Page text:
Title: Effects Of Sex And Surface On Tibial Compression And Vertical Ground Reaction Forces During Loaded Running
Program: Master of Science in Kinesiology
Advisor: Dr. Tyler Brown, Kinesiology
Committee Members: Dr. Lynda Ransdell, Kinesiology; and Dr. Shuqi Zhang, Kinesiology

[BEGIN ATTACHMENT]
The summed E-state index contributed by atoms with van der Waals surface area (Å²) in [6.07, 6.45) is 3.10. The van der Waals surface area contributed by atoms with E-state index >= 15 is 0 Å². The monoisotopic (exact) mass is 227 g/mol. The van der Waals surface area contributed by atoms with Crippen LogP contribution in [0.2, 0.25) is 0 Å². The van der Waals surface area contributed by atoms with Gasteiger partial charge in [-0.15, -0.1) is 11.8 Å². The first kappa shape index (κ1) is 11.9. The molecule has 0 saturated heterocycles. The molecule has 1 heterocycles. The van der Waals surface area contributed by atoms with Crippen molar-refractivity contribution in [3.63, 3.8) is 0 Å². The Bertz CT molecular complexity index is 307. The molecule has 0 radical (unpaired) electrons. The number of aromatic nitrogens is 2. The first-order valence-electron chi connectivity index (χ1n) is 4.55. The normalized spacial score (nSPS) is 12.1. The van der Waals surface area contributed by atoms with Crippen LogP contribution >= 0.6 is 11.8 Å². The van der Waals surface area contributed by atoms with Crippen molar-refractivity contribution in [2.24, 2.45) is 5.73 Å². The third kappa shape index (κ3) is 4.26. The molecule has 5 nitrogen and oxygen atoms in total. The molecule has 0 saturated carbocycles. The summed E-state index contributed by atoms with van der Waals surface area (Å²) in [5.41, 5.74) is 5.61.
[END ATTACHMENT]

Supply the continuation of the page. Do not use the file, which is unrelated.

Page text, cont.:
Introduction: Tibial stress fracture is a common and destructive musculoskeletal issue for military, particularly female, personnel. Common military tasks, such as walking and running with body borne load, reportedly lead to lower limb biomechanics that elevate tibial stress fracture risk. Yet, it is unknown if similar increases are evident when running with heavy load – particularly over varied terrain personnel commonly navigate during military exercises. Purpose: This study sought to quantify vertical ground reaction force (GRF) and tibial compression while participants ran with body borne load over challenging surfaces, and determined whether they differed between sexes. Hypothesis: Participants will exhibit a significant increase in vertical GRFs and tibial compression with the addition of body borne load, but increases will be dependent of the surface. Females will exhibit larger increases in vertical GRFs and tibial compression than males. Methods: Eighteen (9 Male and 9 Female) participants had 3D lower limb biomechanics quantified while running (4.0 m/s) with and without a 15 kg load over four surfaces (flat, squishy, firm, and rocky). Statistical Analysis: Stance phase vertical GRF and tibial compression measures were submitted to a two-way repeated measures ANOVA to test the main effect and interaction between load (0 kg, 15 kg) and surface (flat, soft, firm, rocky). Alpha was p < 0.05. Results: Running with body borne load led to greater peak, impact peak and VLR of vertical GRF, and maximum and impulse of tibial compression (all: p<0.001). Surface impacted both vertical GRF and tibial compression measures (all: p < 0.001). Specifically, peak vertical GRF, and maximum and impulse of tibial compression were greatest on the rocky surface (all: p < 0.001), while peak vertical GRF was larger on the squishy and firm foam compared to flat surface (p = 0.025; p = 0.006). Sex did not impact any vertical GRF or tibial compression measure (p>0.05). Conclusion: Running with body borne load may elevate tibial stress fracture risk by leading to larger tibial compression and larger, faster vertical GRFs. Additionally, running over challenging surfaces may alter injury risk, but the specific changes in vertical GRF and tibial compression that increase injury are dependent on the specific surface. Males and females exhibited no significant difference in tibial compression or vertical GRF measures during the loaded running over challenging surfaces.